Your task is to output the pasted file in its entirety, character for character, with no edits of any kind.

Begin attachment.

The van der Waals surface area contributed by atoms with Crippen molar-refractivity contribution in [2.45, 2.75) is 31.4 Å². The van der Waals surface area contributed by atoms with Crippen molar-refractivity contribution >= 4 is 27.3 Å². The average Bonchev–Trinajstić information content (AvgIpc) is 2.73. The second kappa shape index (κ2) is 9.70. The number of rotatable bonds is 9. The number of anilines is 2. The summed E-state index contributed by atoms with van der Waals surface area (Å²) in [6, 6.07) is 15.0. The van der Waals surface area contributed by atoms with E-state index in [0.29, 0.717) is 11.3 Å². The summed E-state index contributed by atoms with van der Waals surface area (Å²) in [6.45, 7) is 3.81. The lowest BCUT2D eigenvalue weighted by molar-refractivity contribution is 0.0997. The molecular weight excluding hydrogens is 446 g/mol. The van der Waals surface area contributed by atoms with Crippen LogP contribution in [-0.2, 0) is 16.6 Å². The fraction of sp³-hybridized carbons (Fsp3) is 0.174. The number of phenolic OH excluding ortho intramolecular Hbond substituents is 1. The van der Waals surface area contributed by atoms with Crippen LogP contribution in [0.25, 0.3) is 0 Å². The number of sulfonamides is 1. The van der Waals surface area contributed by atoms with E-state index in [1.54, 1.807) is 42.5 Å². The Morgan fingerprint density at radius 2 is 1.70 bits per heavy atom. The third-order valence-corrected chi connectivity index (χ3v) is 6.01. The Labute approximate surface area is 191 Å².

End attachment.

The van der Waals surface area contributed by atoms with Crippen molar-refractivity contribution in [2.45, 2.75) is 31.4 Å². The van der Waals surface area contributed by atoms with Crippen molar-refractivity contribution >= 4 is 27.3 Å². The average Bonchev–Trinajstić information content (AvgIpc) is 2.73. The second kappa shape index (κ2) is 9.70. The number of rotatable bonds is 9. The number of anilines is 2. The summed E-state index contributed by atoms with van der Waals surface area (Å²) in [6, 6.07) is 15.0. The van der Waals surface area contributed by atoms with E-state index in [0.29, 0.717) is 11.3 Å². The summed E-state index contributed by atoms with van der Waals surface area (Å²) in [6.45, 7) is 3.81. The lowest BCUT2D eigenvalue weighted by molar-refractivity contribution is 0.0997. The molecular weight excluding hydrogens is 446 g/mol. The van der Waals surface area contributed by atoms with Crippen LogP contribution in [-0.2, 0) is 16.6 Å². The fraction of sp³-hybridized carbons (Fsp3) is 0.174. The number of phenolic OH excluding ortho intramolecular Hbond substituents is 1. The van der Waals surface area contributed by atoms with Crippen LogP contribution in [0.25, 0.3) is 0 Å². The number of sulfonamides is 1. The van der Waals surface area contributed by atoms with E-state index in [1.54, 1.807) is 42.5 Å². The Morgan fingerprint density at radius 2 is 1.70 bits per heavy atom. The third-order valence-corrected chi connectivity index (χ3v) is 6.01. The Labute approximate surface area is 191 Å².